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Seychelles at a Glance

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455 sq km

Currency (code):

Seychelles rupee (SCR)

Exchange rates:

Seychelles rupees per US dollar - 6.5 (2007), 5.5 (2006), 5.5 (2005), 5.5 (2004), 5.4007 (2003)


81,895 (July 2007 est.)

Age structure:

  • 0-14 years: 25.4% (male 10,504/female 10,272)
  • 15-64 years: 68.5% (male 27,405/female 28,706)
  • 65 years and over: 6.1% (male 1,590/female 3,418) (2007 est.)

Population growth rate:

0.432% (2007 est.)


Roman Catholic 82.3%, Anglican 6.4%, Seventh Day Adventist 1.1%, other Christian 3.4%, Hindu 2.1%, Muslim 1.1%, other non-Christian 1.5%, unspecified 1.5%, none 0.6% (2002 census)


In the country’s equatorial climate, temperatures are warm throughout the year, generally between 75 and 90F (24–32C). December to March is the warm, wet season, with tradewinds from the northwest. June to September is the drier, cooler southeast tradewinds season. January, the wettest month, brings 15 inches (380 millimeters) of precipitation to Mahé, where rainfall is heaviest. Precipitation drops to less than 3 inches (76 millimeters) in August, the driest month.


Seychelles has three official languages: English, French, and Creole. Creole is the most widely spoken and the common household language

General Attitudes:

Seychellois are proud of their country and its blend of African, European, and Asian influences. They value the uniqueness of Creole culture, manifested in ways such as music, food, and language. Common Creole sayings reflect a relaxed attitude toward time and the accumulation of material goods. These include, for example, “The first to climb into bed is not always the one who falls asleep first” and “Money is good but it is too expensive.” Traditionally, the pace of life is slow and people do not worry much about the future. This attitude is particularly apparent among older generations. Western aspirations are more prevalent among young Seychellois. Economic growth has given them more opportunities than their grandparents had, in education, employment, and the ability to improve one’s place in society. Status is more important than it once was. Having a nice house, owning a car, and being able to travel often overseas are now seen as central to the standing of an individual or family.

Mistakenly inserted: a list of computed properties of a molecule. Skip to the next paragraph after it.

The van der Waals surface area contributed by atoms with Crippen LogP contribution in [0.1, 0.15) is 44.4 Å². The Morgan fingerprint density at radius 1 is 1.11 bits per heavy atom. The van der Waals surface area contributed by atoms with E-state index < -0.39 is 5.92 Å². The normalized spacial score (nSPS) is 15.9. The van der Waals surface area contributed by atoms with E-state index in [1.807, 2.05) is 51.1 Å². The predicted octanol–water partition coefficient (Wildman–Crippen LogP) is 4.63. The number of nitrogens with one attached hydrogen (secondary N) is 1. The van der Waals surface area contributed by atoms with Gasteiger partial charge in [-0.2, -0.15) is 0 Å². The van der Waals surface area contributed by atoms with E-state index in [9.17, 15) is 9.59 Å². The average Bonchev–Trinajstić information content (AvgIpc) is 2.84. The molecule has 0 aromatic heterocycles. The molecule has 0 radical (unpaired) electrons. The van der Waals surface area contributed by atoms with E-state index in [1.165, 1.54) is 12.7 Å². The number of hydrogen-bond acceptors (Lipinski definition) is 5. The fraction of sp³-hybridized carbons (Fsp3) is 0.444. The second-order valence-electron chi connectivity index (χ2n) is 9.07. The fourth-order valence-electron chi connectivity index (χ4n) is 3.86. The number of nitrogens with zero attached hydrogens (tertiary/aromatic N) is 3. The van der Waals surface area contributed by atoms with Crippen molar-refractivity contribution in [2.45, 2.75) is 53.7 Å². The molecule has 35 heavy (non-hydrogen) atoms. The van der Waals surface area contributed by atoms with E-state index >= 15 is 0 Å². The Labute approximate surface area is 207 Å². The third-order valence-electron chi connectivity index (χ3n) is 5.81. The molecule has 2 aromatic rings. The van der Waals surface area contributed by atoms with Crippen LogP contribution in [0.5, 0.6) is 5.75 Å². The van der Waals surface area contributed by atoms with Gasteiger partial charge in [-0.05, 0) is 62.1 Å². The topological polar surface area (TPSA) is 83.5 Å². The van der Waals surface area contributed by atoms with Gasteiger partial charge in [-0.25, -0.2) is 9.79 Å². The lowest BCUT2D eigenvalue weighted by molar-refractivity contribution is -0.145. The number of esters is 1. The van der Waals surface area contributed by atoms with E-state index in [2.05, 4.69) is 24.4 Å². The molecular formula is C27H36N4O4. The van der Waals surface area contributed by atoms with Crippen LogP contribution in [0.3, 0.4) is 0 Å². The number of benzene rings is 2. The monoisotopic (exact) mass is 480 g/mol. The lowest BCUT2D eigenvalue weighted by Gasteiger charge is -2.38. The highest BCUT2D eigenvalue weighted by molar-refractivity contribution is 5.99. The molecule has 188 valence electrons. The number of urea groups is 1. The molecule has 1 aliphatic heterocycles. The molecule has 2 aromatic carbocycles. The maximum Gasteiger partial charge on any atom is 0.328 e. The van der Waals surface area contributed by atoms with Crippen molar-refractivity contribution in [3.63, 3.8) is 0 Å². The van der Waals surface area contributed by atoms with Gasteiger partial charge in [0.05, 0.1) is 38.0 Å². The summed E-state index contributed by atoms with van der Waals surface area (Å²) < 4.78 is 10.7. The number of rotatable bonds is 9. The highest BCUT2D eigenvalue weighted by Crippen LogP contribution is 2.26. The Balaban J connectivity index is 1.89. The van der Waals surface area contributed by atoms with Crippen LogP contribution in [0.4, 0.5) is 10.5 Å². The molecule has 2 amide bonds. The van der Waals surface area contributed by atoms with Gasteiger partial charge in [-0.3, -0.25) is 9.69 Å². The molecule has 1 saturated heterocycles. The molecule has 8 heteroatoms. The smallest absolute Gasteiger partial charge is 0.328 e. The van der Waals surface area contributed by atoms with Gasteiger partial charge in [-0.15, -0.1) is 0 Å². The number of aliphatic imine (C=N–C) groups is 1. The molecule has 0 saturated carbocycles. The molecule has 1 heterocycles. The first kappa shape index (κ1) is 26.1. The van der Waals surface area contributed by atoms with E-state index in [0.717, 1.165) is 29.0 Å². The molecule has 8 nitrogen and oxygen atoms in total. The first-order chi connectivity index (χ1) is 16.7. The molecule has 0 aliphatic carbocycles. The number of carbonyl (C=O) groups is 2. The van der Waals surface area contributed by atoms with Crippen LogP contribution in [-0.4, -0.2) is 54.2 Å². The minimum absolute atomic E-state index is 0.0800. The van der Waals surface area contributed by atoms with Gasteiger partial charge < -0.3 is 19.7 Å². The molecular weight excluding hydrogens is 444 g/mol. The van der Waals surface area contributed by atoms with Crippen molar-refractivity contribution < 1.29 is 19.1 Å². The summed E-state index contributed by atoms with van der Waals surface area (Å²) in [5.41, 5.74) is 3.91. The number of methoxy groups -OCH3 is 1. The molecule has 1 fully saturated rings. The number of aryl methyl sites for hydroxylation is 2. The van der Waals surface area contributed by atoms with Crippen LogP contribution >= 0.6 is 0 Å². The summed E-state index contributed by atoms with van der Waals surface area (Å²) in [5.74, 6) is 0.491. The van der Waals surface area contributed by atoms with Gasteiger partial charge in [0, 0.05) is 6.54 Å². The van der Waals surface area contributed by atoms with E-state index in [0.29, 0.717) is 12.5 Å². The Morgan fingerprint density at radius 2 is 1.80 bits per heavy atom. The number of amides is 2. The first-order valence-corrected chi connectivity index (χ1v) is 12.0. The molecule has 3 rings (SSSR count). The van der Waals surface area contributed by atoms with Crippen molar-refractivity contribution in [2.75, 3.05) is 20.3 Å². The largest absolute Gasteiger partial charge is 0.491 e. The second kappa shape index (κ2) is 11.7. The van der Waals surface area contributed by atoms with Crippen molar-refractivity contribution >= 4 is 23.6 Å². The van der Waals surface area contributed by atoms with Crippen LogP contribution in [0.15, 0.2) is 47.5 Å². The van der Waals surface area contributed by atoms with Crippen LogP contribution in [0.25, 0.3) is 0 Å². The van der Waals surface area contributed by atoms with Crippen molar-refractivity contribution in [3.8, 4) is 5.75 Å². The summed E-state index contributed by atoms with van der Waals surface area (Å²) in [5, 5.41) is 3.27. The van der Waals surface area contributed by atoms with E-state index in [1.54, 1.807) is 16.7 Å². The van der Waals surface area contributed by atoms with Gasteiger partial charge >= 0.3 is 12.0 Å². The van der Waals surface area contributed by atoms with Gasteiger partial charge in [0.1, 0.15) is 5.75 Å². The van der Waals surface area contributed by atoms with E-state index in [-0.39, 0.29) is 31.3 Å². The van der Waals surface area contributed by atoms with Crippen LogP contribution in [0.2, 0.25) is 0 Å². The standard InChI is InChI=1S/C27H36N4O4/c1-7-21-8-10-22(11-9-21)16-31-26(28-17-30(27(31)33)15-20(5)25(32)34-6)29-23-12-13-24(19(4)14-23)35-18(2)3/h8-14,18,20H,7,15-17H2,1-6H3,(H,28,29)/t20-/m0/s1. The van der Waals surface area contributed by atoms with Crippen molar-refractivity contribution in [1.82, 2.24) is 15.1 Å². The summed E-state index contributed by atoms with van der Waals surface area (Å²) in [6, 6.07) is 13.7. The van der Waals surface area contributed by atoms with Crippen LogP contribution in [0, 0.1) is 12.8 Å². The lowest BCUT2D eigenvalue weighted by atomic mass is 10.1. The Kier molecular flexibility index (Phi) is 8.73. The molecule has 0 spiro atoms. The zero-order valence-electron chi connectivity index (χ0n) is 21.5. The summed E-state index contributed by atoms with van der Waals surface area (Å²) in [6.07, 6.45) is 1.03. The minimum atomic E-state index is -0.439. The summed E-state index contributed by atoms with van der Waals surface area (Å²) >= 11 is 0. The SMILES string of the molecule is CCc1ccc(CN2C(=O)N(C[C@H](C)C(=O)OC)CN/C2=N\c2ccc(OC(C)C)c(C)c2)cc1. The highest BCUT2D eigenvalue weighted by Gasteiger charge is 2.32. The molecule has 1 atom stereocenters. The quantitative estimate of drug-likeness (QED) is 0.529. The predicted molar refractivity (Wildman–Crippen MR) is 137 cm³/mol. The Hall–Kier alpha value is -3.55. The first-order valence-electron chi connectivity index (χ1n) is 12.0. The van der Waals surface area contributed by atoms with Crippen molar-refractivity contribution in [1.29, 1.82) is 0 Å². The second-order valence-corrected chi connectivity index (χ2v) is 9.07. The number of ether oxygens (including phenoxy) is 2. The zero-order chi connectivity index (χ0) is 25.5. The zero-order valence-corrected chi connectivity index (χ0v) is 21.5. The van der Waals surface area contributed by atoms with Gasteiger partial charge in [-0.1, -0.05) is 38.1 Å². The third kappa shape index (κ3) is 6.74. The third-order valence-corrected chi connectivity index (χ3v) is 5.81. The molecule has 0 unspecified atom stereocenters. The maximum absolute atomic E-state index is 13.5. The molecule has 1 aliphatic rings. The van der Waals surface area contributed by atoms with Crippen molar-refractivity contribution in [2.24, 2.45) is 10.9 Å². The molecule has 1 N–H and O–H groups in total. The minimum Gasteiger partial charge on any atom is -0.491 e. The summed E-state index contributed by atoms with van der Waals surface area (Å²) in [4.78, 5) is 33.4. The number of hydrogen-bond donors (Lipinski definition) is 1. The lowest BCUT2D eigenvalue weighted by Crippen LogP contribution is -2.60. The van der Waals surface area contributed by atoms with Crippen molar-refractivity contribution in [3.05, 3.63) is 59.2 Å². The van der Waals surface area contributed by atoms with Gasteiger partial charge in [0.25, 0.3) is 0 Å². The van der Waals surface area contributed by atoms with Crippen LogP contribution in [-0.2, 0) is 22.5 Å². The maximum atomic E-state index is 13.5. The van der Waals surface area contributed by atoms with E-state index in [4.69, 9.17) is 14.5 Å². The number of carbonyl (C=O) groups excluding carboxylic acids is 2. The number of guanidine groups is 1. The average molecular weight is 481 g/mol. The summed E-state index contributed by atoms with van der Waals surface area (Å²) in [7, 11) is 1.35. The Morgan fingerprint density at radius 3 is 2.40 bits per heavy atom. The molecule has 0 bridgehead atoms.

In social settings, women are typically greeted by men and other women with kisses to both cheeks and perhaps a slight hug. This is especially the case when the woman is a close relative or friend. Shaking hands is the standard greeting between men and in business settings among both sexes. Common Creole greetings include Bonzour (Good morning), Bonswa (Good day/evening), Koman ou sava? (How are you doing?), Ki dir? (What do you say?), and Manyer ou ete? (“How are you?” or, more literally, “What is your status?”).

Labor force:

39,560 (2006)

Labor force - by occupation:

  • agriculture: 3%
  • industry: 23%
  • services: 74% (2006)

Unemployment rate:

2% (2006 est.)

Inflation rate (consumer prices):

2.9% (2007 est.)

Natural resources:

fish, copra, cinnamon trees


$434 million f.o.b. (2007 est.)

Exports - commodities:

canned tuna, frozen fish, cinnamon bark, copra, petroleum products (reexports)

Exports - partners:

UK 25.5%, France 17.5%, Italy 11.9%, Mauritius 8.5%, Japan 8.3%, Spain 8.2%, Netherlands 4.3% (2006)


$721 million f.o.b. (2007 est.)

Imports – commodities:

machinery and equipment, foodstuffs, petroleum products, chemicals

Imports - partners:

Saudi Arabia 17.7%, South Africa 9.7%, Spain 8.1%, France 7.8%, Singapore 7.2%, Italy 4.8%, UK 4% (2006)



Seychelles.” CultureGrams World Edition. 2008. ProQuest. <>.


Seychelles.” Factsheet. May, 2007. Economist Intelligence Unit. <>

"Seychelles at a Glance";